Friday, September 9, 2011
Games: Been putting some time into Dead Island, so I figured I’d throw out some random impressions for those who are curious.
To start with, there is no doubt that this game is buggy.
It's not terrible (and from what I gather, it doesn't seem to be on-par with the number of unhappy reports that plagued Fallout: New Vegas) but there are quite a few issues that crop up. To be fair, most of them are pretty minor... things like picking up a certain weapon and having that weapon’s icon replaced with a giant red pixel, or trying to track down a minor quest item and having the map direct you to the center of a swimming pool with nothing in it.
On the other hand, my comrade @GC_Danny is much further in the game than I am, and from what he's suggested, the game starts to fall apart in more serious ways as the player gets closer to completion.
That makes a fair bit of sense since not very many people ever finish games, and if the developers made sure to polish the first few hours as much as possible, that would buy them some time to come back and finish the endgame later. I can't say that I’ve seen any of the problems that Dan has reported (glitched quests that can't be completed, an escort mission that respawns players in a location surrounded by enemies, and so on.) However, I did hit a save glitch that basically erased an hour’s worth of playtime… I regained lost ground pretty quickly, but the fact remains that such issues should never occur.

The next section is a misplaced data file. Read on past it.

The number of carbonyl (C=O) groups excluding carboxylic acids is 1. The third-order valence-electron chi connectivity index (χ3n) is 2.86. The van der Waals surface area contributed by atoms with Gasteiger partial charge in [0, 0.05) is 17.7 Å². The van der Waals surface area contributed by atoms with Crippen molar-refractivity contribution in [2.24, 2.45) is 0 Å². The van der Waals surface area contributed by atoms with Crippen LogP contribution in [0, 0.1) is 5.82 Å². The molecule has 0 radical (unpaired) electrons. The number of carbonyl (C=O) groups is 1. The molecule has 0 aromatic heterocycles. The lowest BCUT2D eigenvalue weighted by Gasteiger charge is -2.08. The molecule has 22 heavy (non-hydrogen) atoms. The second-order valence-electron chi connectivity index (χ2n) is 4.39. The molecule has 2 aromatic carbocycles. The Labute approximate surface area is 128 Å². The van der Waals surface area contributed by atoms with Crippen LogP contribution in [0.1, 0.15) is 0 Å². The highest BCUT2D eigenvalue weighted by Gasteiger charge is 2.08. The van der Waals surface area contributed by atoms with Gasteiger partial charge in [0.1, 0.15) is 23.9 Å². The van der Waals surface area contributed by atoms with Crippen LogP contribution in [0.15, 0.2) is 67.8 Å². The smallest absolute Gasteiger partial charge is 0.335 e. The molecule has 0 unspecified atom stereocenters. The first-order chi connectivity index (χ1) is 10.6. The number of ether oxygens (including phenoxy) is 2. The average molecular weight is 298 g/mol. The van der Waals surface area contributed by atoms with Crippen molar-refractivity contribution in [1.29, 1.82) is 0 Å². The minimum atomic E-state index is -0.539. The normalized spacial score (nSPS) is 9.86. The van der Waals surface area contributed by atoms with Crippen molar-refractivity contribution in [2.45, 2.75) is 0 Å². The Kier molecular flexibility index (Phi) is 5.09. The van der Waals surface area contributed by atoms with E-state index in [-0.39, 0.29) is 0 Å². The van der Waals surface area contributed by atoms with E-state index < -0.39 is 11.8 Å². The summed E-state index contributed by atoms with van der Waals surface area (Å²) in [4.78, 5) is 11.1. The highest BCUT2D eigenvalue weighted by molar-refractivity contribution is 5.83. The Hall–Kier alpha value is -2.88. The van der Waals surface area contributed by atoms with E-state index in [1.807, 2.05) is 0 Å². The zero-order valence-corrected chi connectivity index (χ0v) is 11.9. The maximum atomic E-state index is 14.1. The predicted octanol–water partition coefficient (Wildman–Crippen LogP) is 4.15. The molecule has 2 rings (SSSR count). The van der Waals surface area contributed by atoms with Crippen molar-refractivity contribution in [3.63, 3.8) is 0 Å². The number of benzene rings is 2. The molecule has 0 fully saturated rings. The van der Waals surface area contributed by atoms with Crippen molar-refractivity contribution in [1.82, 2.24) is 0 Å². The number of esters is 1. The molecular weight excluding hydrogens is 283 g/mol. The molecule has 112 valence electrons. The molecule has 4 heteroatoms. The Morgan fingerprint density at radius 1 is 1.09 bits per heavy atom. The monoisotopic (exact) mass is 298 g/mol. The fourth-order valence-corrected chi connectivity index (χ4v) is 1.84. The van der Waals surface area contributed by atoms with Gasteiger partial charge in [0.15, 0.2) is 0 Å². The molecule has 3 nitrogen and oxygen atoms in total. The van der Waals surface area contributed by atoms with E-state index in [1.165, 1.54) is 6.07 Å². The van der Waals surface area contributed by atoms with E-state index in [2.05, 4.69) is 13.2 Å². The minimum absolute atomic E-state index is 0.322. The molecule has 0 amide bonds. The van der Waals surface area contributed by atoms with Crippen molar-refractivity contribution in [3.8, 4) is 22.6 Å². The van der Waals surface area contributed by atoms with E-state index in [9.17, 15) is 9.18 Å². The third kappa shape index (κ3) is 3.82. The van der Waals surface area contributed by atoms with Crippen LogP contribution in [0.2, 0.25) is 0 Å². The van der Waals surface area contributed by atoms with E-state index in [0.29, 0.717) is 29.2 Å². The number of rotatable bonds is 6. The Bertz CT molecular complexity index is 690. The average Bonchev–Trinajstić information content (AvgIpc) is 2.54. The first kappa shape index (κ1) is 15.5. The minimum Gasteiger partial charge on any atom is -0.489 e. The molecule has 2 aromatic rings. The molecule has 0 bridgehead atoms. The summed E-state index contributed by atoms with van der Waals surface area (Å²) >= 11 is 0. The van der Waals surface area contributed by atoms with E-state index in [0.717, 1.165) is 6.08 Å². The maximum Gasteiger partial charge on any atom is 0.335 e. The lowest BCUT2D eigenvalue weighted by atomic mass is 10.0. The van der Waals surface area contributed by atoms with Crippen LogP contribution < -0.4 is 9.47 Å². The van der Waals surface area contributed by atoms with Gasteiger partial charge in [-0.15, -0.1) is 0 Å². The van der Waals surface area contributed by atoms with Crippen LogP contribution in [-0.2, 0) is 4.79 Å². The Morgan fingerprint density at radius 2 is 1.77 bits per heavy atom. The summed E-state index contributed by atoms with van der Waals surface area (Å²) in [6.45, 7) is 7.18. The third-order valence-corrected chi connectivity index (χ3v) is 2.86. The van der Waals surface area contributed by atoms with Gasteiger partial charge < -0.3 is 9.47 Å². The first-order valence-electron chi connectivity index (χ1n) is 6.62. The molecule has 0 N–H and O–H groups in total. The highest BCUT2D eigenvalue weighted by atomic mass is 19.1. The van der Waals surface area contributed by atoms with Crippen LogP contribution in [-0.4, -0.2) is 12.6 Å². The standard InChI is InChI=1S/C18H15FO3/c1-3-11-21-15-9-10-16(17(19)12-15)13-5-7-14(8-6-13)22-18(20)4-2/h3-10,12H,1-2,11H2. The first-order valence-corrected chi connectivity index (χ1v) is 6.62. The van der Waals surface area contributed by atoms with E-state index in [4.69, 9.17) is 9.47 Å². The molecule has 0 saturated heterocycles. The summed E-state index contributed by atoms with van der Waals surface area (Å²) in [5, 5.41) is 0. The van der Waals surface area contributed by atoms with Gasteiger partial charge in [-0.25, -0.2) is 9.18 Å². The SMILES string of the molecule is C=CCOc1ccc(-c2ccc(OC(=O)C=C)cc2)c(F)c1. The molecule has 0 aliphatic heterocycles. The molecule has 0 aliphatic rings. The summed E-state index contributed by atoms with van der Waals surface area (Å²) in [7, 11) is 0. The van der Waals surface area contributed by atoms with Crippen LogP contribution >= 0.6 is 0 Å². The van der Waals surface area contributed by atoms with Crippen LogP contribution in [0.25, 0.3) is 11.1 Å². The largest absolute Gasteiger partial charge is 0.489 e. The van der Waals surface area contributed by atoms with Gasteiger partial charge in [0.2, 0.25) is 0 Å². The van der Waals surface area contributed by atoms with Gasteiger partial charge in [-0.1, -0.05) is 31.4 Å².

So is the game all bad? Should you stay far away? No, not at all... while it might be wise to wait another week or two for the inevitable patches to come, when the game works it's a fantastic experience.
The island of Banoi is a massive location, and players are free to roam at-will. At the moment I'm still in the beach resort area, but from what I gather there are several other large chunks of real estate to be discovered. No one can say that this is a small game. Having lived briefly on an island myself, I was impressed with the way the landscape was modeled and much of the territory felt "correct," if that makes sense.
Also, as a fan of zombies in general, I've always been disappointed that no game has ever really captured the sense of being a survivor surrounded by the undead, having to scavenge for materials, canvassing abandoned buildings, or banding together with survivors. Some games have certainly captured elements of this classic zombie formula, but none have nailed it. While there are a few things I would change about Dead Island, I think it comes closer than any other game I've played to what I would imagine a "real" zombie apocalypse would be like.
It may seem tedious or perhaps a little less than exciting, but picking your way through an empty hotel lobby and searching bags for usable items helps establish a desperate atmosphere. Even better, it's great to enter an unknown area in search of supplies only to hear survivors screaming for help from a nearby bungalow. Happening upon people in dire circumstances (who are definitely worse off than yourself) and helping them out is quite satisfying, and again reinforces the feeling of banding together in times of need.